Lessons learned from conducting qualitative research in a hospital
Barriers Previous     Next

Lessons learned from conducting qualitative research in a hospital

Wendy Mann Woith Associate professor, Mennonite College of Nursing Illinois State University, Normal, llinois, US
Sheryl Henry Jenkins Associate professor, Mennonite College of Nursing Illinois State University, Normal, llinois, US
Kim Schafer Astroth Assistant professor, Mennonite College of Nursing Illinois State University, Normal, llinois, US
Julie A Kennedy PhD student, Illinois State University, Normal, llinois, US

Aim To examine unexpected barriers to the conduct of hospital research during a study of nurses’ activation of rapid response teams.

Background We interviewed hospital nurses regarding their decisions to activate rapid response teams and encountered unexpected barriers to the conduct of this study in the hospital setting.

Data sources Experience of conducting qualitative research with bedside nurses in a community hospital.

Review methods Review of the reports of others who have conducted hospital research.

Discussion Barriers related to administrative support, environmental distractors, constraints on nurses’ time, apparent lack of investment in research by staff and a cumbersome recruitment process are identified. Recommendations on study site selection, timing of research, gaining access to nurses, scheduling and conducting interviews, and transcribing recorded data are made.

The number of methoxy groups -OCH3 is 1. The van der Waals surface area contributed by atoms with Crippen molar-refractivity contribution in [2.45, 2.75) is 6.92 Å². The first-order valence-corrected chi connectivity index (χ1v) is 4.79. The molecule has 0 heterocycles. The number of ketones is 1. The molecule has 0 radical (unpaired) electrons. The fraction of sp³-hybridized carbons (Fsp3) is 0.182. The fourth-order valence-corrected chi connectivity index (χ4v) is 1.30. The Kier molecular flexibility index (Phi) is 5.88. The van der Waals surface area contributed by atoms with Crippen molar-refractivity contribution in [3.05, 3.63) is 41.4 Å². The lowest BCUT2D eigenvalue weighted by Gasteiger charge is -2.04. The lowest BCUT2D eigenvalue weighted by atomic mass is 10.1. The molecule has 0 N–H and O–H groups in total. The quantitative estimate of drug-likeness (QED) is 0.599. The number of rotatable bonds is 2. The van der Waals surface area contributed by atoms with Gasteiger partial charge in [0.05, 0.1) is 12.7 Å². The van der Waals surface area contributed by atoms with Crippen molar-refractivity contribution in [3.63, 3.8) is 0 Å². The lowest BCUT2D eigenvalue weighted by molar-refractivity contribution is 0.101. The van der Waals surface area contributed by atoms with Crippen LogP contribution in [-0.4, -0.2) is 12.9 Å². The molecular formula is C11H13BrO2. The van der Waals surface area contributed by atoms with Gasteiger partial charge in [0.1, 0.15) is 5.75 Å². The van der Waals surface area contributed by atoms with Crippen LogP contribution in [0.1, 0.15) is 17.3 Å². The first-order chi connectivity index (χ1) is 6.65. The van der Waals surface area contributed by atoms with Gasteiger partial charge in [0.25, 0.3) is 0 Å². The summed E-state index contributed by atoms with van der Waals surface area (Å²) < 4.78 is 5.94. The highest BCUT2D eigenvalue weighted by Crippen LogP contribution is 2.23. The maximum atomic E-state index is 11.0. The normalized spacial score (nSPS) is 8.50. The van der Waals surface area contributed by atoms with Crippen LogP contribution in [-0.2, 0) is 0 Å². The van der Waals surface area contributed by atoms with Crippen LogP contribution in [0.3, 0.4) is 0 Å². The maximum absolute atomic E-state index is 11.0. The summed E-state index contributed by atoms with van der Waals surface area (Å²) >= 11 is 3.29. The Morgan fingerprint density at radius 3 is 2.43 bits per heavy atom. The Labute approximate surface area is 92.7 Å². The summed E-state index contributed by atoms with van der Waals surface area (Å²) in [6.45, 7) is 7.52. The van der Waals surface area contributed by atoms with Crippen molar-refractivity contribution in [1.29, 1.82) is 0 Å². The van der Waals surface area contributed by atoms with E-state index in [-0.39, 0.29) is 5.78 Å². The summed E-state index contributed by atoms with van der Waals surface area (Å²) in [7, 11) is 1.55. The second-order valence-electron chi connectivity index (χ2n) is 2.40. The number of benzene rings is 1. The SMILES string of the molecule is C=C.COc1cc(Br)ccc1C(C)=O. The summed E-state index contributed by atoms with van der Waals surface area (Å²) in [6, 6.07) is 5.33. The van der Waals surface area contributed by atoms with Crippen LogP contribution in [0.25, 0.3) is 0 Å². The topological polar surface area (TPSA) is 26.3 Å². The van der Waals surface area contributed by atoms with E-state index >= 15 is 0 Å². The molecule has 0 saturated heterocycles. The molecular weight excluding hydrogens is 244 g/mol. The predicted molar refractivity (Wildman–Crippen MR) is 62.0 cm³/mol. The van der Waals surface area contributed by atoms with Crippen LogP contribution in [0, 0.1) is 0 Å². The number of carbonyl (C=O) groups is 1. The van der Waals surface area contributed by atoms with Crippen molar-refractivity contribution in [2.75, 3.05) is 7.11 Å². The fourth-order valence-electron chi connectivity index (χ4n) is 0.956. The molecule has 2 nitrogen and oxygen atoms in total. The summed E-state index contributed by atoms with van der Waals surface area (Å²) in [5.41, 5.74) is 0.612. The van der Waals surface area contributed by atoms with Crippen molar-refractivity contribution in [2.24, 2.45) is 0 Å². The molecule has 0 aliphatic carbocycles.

Conclusion As evidence is necessary to deliver safe, quality care, it is important that nurses understand and participate in research. This participation involves not only conducting research, but also serving as subjects. Given the importance of bedside nurses’ willingness to engage in research, it is crucial to understand factors that impede or assist their participation.

Implications for research/practice We offer several recommendations to nurses conducting research in hospitals, including:

Seek hospitals that are supportive of research, yet not over-invested in the process.

Build extra time into data collection schedules to maximize flexibility and accommodate work-place demands.

Emphasise the relevance and benefits of the research to nurses.

Nurse Researcher. 22, 2, 40-43. doi: 10.7748/nr.22.2.40.e1280

Correspondence

wlwoith@ilstu.edu

Peer review

This article has been subject to double blind peer review

Conflict of interest

None declared

Received: 09 September 2013

Accepted: 12 October 2013

Want to read more?

Subscribe for unlimited access

Try 1 month’s access for just £1 and get:

Your subscription package includes:
  • Full access to the website and the online archive
  • Quaterly digital edition
  • RCNi Portfolio and interactive CPD quizzes
  • RCNi Learning with 200+ evidence-based modules
  • 10 articles a month from any other RCNi journal
Subscribe
Already subscribed? Log in

Alternatively, you can purchase access to this article for the next seven days. Buy now

Or